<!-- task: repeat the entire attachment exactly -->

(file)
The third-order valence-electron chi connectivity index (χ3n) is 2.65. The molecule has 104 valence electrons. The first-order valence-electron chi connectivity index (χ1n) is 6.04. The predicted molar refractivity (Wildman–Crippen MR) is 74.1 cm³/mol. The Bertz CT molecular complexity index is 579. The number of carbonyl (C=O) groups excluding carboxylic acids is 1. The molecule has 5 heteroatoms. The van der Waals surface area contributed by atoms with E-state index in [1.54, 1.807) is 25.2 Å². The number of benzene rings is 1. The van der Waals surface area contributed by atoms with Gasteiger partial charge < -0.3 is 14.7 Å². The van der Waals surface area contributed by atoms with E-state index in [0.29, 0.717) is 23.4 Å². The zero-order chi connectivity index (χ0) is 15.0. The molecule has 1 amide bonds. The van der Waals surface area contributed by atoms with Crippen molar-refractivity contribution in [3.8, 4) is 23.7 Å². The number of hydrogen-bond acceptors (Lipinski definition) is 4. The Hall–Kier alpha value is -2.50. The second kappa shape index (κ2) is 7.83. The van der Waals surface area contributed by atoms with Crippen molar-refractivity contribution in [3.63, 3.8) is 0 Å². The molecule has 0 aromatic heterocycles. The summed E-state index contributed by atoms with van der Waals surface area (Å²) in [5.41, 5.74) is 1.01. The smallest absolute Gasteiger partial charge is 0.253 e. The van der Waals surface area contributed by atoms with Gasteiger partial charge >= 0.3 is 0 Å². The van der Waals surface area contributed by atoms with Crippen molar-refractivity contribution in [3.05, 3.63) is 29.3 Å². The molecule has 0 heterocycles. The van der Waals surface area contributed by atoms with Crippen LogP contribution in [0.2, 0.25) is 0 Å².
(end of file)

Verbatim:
The third-order valence-electron chi connectivity index (χ3n) is 2.65. The molecule has 104 valence electrons. The first-order valence-electron chi connectivity index (χ1n) is 6.04. The predicted molar refractivity (Wildman–Crippen MR) is 74.1 cm³/mol. The Bertz CT molecular complexity index is 579. The number of carbonyl (C=O) groups excluding carboxylic acids is 1. The molecule has 5 heteroatoms. The van der Waals surface area contributed by atoms with E-state index in [1.54, 1.807) is 25.2 Å². The number of benzene rings is 1. The van der Waals surface area contributed by atoms with Gasteiger partial charge < -0.3 is 14.7 Å². The van der Waals surface area contributed by atoms with E-state index in [0.29, 0.717) is 23.4 Å². The zero-order chi connectivity index (χ0) is 15.0. The molecule has 1 amide bonds. The van der Waals surface area contributed by atoms with Crippen molar-refractivity contribution in [3.8, 4) is 23.7 Å². The number of hydrogen-bond acceptors (Lipinski definition) is 4. The Hall–Kier alpha value is -2.50. The second kappa shape index (κ2) is 7.83. The van der Waals surface area contributed by atoms with Crippen molar-refractivity contribution in [3.63, 3.8) is 0 Å². The molecule has 0 aromatic heterocycles. The summed E-state index contributed by atoms with van der Waals surface area (Å²) in [5.41, 5.74) is 1.01. The smallest absolute Gasteiger partial charge is 0.253 e. The van der Waals surface area contributed by atoms with Gasteiger partial charge >= 0.3 is 0 Å². The van der Waals surface area contributed by atoms with Crippen molar-refractivity contribution in [3.05, 3.63) is 29.3 Å². The molecule has 0 heterocycles. The van der Waals surface area contributed by atoms with Crippen LogP contribution in [0.2, 0.25) is 0 Å².